A. No Cause of Action Based on Non-Satisfactory Resolution of Grievances
Illinois' statutory grievance procedures do not create a protected interest. Antonelli v. Sheahan, 81 F.3d 1422, 1430 (7th Cir. 1996). Any right to a grievance is a procedural one, not substantive. Id. Defendants' failure to rule favorably on a prison grievance is therefore not actionable under Section 1983.
Plaintiff's repeated filing of grievances is nevertheless relevant, however. Though a prison official has no substantive constitutional duty to respond to grievances, he or she does have a duty to prevent and remedy known constitutional violations within his supervision and control. A prison official may therefore be liable under 42 U.S.C. § 1983 for failing to respond to violations of a prisoner's constitutional rights that come to his or her attention via the grievance process. See Reed, 178 F.3d at 852; Vance v. Peters, 97 F.3d 987, 993 (7th Cir. 1996).
B. Complaint Suggests Deliberate Indifference on the Part of Administrators
As noted supra, correctional officials, like health care providers, may not act with deliberate indifference to an inmate's serious medical needs. Estelle, 429 U.S. at 104; Walker, 293 F.3d at 1037. It is well-established that the doctrine of respondeat superior (blanket supervisory liability) does not apply to actions filed under 42 U.S.C. § 1983, see, e.g., Kinslow v. Pullara, 538 F.3d 687, 692 (7th Cir. 2008), but there is substantial authority, as well, recognizing that a supervisor may not "turn a blind eye" to constitutional violations. T.E. v. Grindle, 599 F.3d 583, 588 (7th Cir. 2010) (quoting Jones v. City of Chicago, 856 F.2d 985, 992 (7th Cir. 1988)).
Defendants Hardy and Harris argue that because Plaintiff is being seen by medical professionals, they have properly relied on the health care staff to assess Plaintiff's needs and to provide appropriate care and treatment. A warden is indeed generally shielded from liability where a plaintiff is receiving ongoing care from health care professionals. Compare Johnson v. Snyder, 444 F.3d 579, 586 (7th Cir. 2006) (fact that plaintiff's medical needs were being addressed by the medical staff insulated the warden from liability), and Johnson v. Doughty, 433 F.3d 1001, 1011 (7th Cir. 2006) (warden that "reasonably relied on the expertise of the medical professionals . . . did not act with deliberate indifference"), with Reed, 178 F.3d at 854-56 (warden was required to act where prison officials allegedly denied an inmate life-sustaining medication and food). "The Governor, and for that matter the Superintendent of Prisons and the Warden of each prison, is entitled to relegate to the prison's medical staff the provision of good medical care." Burks v. Raemisch, 555 F.3d 592, 595 (7th Cir. 2009).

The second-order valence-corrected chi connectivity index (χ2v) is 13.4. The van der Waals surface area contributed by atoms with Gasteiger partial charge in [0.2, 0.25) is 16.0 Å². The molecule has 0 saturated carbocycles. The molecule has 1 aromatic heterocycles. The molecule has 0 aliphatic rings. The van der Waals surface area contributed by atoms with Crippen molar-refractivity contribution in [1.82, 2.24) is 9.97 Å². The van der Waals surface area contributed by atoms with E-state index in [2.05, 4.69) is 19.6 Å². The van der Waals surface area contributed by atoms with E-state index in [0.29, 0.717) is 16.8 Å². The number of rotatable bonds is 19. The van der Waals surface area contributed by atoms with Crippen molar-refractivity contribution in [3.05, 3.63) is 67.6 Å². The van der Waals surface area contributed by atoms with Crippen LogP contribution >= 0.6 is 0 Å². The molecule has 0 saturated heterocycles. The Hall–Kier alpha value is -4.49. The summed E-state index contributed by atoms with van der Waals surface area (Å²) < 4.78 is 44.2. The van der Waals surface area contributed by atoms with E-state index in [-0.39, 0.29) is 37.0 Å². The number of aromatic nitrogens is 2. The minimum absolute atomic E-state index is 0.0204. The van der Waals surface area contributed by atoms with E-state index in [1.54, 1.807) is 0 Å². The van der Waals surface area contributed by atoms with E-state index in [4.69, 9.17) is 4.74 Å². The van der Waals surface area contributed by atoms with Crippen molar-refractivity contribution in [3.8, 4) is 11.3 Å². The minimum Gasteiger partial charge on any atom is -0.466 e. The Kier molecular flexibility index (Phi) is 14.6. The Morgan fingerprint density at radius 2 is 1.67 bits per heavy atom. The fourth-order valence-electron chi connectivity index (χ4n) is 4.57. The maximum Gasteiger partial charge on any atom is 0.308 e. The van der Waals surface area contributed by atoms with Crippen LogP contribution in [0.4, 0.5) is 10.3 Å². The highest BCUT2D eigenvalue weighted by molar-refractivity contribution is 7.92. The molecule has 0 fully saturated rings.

In this case, however, Plaintiff contends that he is not being seen by health care providers with any regularity and that, at least at the time he filed suit, his medical condition-as well as the bleeding and severe chronic pain associated with that ailment-went largely undiagnosed and "virtually untreated." Plaintiff alleges that because Warden Hardy denied his emergency medical grievances, as well as appointment cancellations due to lockdowns and missing paperwork, Plaintiff went unseen by medical staff for six months. Where, as here, Plaintiff informed correctional officials that he was being denied access to the health care unit, those officials may be liable under 42 U.S.C. § 1983 for their purported inaction. See Estelle, 429 U.S. at 104-05 (holding that deliberate indifference to medical needs violates the Eighth Amendment "whether the indifference is manifested by prison doctors in their response to their prisoner's needs or by prison guards in intentionally denying or delaying access to medical care . . . ." (footnotes omitted)); Reed v. Indiana Dept. of Corr., 30 F. App'x 616, 618 (7th Cir. 2002) ("[Eighth Amendment] protection includes situations where prisoners are denied access to necessary medical care, or where officials excessively delay access to such care."). Plaintiff's Eighth Amendment claims against Defendants Hardy and Harris will proceed.
C. No Separate Cause of Action for Retaliation
Plaintiff also labels Hardy's and Harris' alleged inaction as "retaliatory" in nature, but the court concludes that his allegations are insufficient to state a claim for retaliation.